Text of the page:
Message of the Commissioner for Fundamental Rights on the International Day of Older Persons - Névtelen webhely
Message of the Commissioner for Fundamental Rights on the International Day of Older Persons
The lives of the elderly are affected by the protracted crisis situation, the reshuffling of the structure of communities and comprehensive technological development alike. The balance between the rights and autonomy that the elderly are entitled to, and the burdens and obligations imposed on them is still missing, the vulnerability of older persons is more and more clearly visible all over the world, along with its social, health care and public life dimensions. However, it should become increasingly clear as well that a society cannot develop in a healthy way without its elderly generation, as Ombudsman Dr Ákos Kozma reminds us on the International Day of Older Persons.
“The health status of a society can best be assessed by the peripheries”, as Pope Francis says. The image of the family continuously changes in modern societies, the forms of cohabitation in the family undergo changes, life expectancy at birth is increasing, but the number of lonely old persons is also on the rise. Demographic trends show an aging European society not only in the long run but also, in our present days.
Currently, there are over 901 million people over the age of sixty in the world. The rights and needs of the elderly are at the same time critical and neglected issues, although they affect twelve percent of the global population. However, almost one half of the global population aged over sixty lives with some kind of disability. In 1991, the UN General Assembly adopted its Principles for Older Persons, which include independence, participation, providing care, which is critical for living conditions and social policy alike, self-fulfilment and dignity, with regard to all of which the organisation declared 1 October the International Day of Older Persons.
In the European region, seventeen percent of the population of the European Union is over sixty-five years old. This rate is projected to reach twenty-one percent by 2030, and almost one quarter of the population by 2050. The proportion of people over eighty is expected to double in the next thirty years, and it will rise from the 4.5 percent in 2020 to 9 percent in 2050. The Madrid International Plan of Action on Aging specifically urges the member states, including Hungary, to ensure that the aging population may live actively and independently for the longest possible time. The United Nations Economic Commission for Europe, in cooperation with the European Commission, is now in the process of assessing the contribution of the lifelong activities of the elderly to the economy and society. This research project allows mapping how the different countries exploit the potentials of the older generations with regard to active and healthy aging, on the regional, national and local levels. During the elaboration, execution and monitoring of policies, it is critical for the different sectors, the persons affected and their advocacy organisations, the government and all experts to cooperate with each other.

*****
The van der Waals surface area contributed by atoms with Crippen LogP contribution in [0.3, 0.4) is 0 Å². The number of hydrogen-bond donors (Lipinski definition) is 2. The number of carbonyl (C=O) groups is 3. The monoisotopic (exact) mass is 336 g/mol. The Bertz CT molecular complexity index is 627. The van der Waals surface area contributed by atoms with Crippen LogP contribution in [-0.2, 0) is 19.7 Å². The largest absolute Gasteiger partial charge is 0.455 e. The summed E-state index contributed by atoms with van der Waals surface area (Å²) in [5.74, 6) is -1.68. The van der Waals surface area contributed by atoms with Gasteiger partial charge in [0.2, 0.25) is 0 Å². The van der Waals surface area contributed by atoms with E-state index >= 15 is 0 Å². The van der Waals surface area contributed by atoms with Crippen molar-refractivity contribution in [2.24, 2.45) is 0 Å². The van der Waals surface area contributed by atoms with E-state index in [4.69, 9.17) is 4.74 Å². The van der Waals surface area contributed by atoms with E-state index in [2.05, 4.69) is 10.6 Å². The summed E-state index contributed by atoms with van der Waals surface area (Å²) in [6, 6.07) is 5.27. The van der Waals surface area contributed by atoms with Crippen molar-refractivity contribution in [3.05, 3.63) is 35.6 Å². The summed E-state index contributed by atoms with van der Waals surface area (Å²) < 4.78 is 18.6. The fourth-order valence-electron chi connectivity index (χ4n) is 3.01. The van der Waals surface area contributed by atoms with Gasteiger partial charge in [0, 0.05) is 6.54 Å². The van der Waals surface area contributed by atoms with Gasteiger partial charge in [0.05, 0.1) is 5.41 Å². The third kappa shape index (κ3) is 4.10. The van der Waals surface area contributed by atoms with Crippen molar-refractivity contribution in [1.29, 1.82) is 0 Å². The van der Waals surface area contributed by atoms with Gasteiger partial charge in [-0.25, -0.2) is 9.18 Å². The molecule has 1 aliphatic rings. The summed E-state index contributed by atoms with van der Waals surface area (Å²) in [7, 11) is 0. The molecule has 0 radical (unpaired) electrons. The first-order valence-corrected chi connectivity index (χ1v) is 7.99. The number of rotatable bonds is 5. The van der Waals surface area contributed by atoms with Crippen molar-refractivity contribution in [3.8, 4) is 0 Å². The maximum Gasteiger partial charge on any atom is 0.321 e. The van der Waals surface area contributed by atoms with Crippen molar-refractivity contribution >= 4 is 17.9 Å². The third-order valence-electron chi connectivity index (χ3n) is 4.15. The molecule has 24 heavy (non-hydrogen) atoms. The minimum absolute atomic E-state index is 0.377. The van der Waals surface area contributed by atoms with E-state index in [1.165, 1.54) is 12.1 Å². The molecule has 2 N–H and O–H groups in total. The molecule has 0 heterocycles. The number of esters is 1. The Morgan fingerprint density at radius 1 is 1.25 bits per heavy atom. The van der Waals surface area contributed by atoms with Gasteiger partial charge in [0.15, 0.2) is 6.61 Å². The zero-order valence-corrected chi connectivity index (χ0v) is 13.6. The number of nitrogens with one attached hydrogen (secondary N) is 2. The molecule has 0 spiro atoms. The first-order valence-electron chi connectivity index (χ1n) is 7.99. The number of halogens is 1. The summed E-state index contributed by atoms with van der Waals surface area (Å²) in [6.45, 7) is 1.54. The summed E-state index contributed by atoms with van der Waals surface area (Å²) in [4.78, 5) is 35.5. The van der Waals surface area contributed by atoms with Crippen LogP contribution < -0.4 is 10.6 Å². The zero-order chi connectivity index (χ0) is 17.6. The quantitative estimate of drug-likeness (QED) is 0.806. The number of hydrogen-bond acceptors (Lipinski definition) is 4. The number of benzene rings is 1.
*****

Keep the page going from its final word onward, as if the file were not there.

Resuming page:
Based on the authorisation for the protection of the rights of vulnerable social groups, the Ombudsman gives priority to the problems and questions of elderly persons. Furthermore, the Office of the Commissioner for Fundamental Rights takes part, as a member of the project entitled “The Renewal of the Methodological and Information Systems of the Social Sector”, in the inter-sectoral working group whose goal is to elaborate such a model, within the context of the current social welfare system – a model that would provide a more efficient organisation of services for the persons living with dementia and their family members. In this way, the Office, with its renowned professionals, contributes to the provision of more modern care services to the elderly in Hungary.
On the occasion of the International Day of Older Persons, Commissioner for Fundamental Rights Dr Ákos Kozma draws attention to our joint responsibility to ensure dignified, active, independent and healthy lives for the elderly.